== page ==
Most schools have now been open for just over a month and continue to face unprecedented challenges due to COVID-19.
Before classes began, there was concern in multiple areas: would children find it difficult to wear a face mask for long hours? Would children be able to maintain a safe distance from their peers? Or would their mental health be significantly impacted by the unusual changes to their daily routines?
While it’s certainly been challenging for schools to prepare how best to ensure public health requirements are followed, staff say children are adapting fairly well to their new reality.
“Wearing face masks has not been an issue,” Regina Lulka, Head of School at Montessori Jewish Day School in North York, told me.
“And when we’re indoors because it’s rainy outside, it’s no problem, they know what to do. They each have a fanny pack where they keep their masks and hand sanitizer.”
Not only have the students been compliant and adaptable, but the initial concern over whether they would be able to gage their peers’ emotions by only seeing their eyes hasn’t been a problem.
“Their ability to read facial expressions is incredible,” Lulka emphasized.
Currently, at Montessori Jewish Day School there are 80 children learning in-person with 12 learning at home.
Because of the Montessori model of education—which promotes more space in the classroom for children to be active, and giving more time to connect with nature—the school has been able to adjust well.
“We’ve been better poised. Initially we were really worried because we have a hands-on education-specific apparatus that we use, which we needed to change. But we found a happy solution by doing a lot more outdoor learning,” Lulka said.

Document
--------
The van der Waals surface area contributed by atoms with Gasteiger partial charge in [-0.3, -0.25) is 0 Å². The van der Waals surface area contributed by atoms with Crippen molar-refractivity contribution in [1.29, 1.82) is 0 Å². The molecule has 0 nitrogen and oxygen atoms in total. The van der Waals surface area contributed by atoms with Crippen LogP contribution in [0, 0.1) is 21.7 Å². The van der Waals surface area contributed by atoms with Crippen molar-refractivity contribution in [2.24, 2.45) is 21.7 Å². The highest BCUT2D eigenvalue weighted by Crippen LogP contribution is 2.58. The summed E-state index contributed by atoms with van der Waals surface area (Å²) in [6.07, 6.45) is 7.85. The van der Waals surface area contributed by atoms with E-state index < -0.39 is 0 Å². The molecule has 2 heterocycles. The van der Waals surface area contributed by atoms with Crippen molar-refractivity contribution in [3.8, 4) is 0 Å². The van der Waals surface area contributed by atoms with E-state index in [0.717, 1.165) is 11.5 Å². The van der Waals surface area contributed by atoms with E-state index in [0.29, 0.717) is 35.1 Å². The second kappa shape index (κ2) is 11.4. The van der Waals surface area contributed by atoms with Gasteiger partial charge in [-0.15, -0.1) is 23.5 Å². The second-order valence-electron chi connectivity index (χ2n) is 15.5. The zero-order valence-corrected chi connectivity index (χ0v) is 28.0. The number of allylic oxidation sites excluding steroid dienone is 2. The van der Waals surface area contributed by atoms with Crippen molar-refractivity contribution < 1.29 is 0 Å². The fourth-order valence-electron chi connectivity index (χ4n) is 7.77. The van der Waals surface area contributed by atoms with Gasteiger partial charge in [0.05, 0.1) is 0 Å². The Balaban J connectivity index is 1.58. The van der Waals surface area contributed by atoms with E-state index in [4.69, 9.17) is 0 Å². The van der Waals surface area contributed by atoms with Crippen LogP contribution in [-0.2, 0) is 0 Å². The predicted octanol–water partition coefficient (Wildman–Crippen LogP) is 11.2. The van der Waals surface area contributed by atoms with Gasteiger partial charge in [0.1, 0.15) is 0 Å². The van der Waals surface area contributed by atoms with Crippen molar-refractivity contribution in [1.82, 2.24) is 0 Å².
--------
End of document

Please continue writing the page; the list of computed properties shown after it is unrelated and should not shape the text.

“And physical distancing hasn’t been a problem because the classrooms are very large. But we’re not in the classroom so much. Intrinsic to our learning is nature education for the children, so for them to be outside is very natural.”
Taking more aspects of the classroom outside is not unique to Montessori. Greg Beiles, Head of School of The Toronto Heschel School, said if there’s one silver lining, it’s children being given more time to spend outside than they were pre-pandemic.
“This has shown us the value of outdoor learning,” Beiles told me. “Our school is an arts-based school and our curriculum integrates environmental stewardship. So now we’ve expanded outdoor learning even more. With these challenges there are some opportunities to think differently.”
Beiles also noted that he has never seen students so excited to return to class, indicating that socializing and being with friends is important for children, especially now.
“The kids just took a few days to get used to the protocols. They accept the reality, unlike adults who take longer to adjust. They wear the masks and use hand sanitizer, and line up on the dots… It’s not always easy at recess, but for the most part, they do it in their structured environment,” he added.
Class sizes used to be 18 students, but have been reduced to 15 to 13 to ensure distancing can be maintained.
But one of the challenges for The Toronto Heschel School has been adapting their chevruta learning model which allows for more hands-on work in small groups, and incorporates drama and movement in the everyday.
But these activities must now be redesigned. Currently, there are four outdoor classrooms, and every gym class uses the field. These changes allow for more movement to be incorporated into the curriculum due to the great expanse of the outdoors. Beiles added that out of over 300 kids, around 97% of the families chose to have in-person learning, as “virtual is not optimal.”